My mom, who would have turned 80 today, was a prolific writer. I have stacks of her notebooks filled with poems, essays and short stories in her small, neat handwriting. I thought I had read them all – but this morning, something new caught my eye. To my surprise and delight, it is a memory of her 16th birthday on March 11, 1952.
My mother and father were planning a dance in my honor at a downtown hotel in Bristol, Virginia. I had searched for months for just the right dress for the occasion, but nothing filled my grown-up sophisticated requirement. Finally, my mother and I selected a sky blue watermarked taffeta fabric and a Vogue pattern which had gussets flaring the skirt.
I thought this dress was too “young-looking” but Mama and the seamstress assured me it would be perfect. The fitting a few days later did little to change my opinion, but the dance was less than a week away.
Two days before the party, I went into town to pick up my satin ballerina shoes that were being dyed to match my dress. There, in the window of Mademoiselle’s Style Shop, was my dream dress! It was made of tissue silk. The full skirt floated down to ankle length from a scoop-necked bodice. Black and silver vertical stripes gave the look of a Scarlett O’Hara waistline.
I rushed inside and tried on the dress. This was exactly what I wanted to look like on the night of my 16th birthday dance. I would sweep my long ponytail up into a French twist and enter the adult world in sophisticated style — then I looked at the price tag: $120. That may not seem surprising now for a party dress, but in 1952 it was startling.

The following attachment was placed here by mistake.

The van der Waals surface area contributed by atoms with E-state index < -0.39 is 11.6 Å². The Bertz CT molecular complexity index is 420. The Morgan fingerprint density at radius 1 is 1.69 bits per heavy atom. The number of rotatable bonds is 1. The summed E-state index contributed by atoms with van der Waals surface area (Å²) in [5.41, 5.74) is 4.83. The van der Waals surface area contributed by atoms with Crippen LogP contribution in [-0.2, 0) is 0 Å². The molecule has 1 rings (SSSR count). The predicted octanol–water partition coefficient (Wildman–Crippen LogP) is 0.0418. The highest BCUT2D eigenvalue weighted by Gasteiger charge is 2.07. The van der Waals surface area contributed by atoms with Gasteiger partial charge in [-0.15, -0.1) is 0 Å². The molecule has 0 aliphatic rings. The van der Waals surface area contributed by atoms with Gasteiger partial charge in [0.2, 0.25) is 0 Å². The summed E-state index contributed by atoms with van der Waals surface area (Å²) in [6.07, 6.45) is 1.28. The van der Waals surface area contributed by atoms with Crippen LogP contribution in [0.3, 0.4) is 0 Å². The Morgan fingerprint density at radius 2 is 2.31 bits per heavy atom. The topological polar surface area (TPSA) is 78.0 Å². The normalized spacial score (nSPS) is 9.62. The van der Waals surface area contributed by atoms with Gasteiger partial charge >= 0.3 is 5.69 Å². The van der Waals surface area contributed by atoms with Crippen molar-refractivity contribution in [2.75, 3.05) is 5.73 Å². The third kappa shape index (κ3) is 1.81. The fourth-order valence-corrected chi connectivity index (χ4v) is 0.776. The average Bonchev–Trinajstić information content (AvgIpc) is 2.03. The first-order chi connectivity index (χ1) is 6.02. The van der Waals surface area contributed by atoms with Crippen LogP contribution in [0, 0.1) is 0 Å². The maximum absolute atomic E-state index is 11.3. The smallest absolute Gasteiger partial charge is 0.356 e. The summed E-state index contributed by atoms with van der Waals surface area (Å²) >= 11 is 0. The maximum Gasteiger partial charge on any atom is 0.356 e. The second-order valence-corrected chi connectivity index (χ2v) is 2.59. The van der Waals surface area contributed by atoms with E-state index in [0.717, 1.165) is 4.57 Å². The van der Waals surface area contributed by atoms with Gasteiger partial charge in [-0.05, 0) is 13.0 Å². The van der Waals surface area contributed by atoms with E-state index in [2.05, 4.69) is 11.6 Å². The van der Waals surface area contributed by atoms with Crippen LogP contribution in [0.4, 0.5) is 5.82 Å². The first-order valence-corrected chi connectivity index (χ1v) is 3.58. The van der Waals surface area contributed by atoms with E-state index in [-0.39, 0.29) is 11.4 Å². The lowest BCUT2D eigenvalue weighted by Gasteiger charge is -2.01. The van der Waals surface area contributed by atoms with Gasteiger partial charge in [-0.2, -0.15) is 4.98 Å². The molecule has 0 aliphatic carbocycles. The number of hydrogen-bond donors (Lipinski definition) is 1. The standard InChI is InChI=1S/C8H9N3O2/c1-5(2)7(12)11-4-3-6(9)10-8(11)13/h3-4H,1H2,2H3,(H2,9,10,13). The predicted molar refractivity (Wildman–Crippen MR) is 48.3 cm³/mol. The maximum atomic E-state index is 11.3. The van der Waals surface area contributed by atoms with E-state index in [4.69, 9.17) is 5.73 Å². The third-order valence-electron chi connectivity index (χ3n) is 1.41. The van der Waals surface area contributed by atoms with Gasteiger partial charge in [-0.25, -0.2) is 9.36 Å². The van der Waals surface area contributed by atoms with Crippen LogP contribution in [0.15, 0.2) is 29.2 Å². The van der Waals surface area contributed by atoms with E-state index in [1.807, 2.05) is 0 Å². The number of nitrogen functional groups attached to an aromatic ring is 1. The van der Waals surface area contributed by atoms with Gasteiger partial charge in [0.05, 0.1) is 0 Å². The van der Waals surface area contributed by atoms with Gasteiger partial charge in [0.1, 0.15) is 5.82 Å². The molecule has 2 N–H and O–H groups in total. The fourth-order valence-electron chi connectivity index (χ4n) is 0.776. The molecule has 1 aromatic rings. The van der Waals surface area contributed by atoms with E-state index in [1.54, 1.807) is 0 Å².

Nevertheless, I couldn’t wait to get back home and announce that at last I had found the perfect dress, and if my parents would buy it for me I would never ask for another thing as long as I lived.
After hearing the price, my mother (who held the purse strings in the family) said, “No. You are too young to wear black, and it is ridiculous to pay that much for a dress.”
My father, who could still be swayed by female tears, said, “Well… your mother and I will talk about it.” But from the look on Mama’s face, I knew the discussion was over and I had lost.
The day of the dance arrived and Mama made a small compromise by letting me wear my hair up in a French twist. (Not much compared to a tissue silk, scoop-necked black dress, I thought, but at least I would have a hint of sophistication.) After spending an hour in Lucille’s Hair Salon, Mama and I went to meet Daddy for lunch at the hotel to check on last-minute preparations.
As I pulled out my chair, a long box tied with a pink ribbon slid out from under the table. Printed on the lid was Mademoiselle’s Style Shop. I lifted the top and there, nestled in pink tissue, was my dress. As I held it up and beamed with delight, my mother glowered at my father. She said, “She will never get your money’s worth out of that dress.”
Daddy’s reply, I realize now, was my greatest present. He said, “She has already given me my money’s worth.”
I kept that dress for 45 years. Two of my grandchildren played dress-up in it until it finally rotted away, as old silk will. But we all got our money’s worth out of that dress.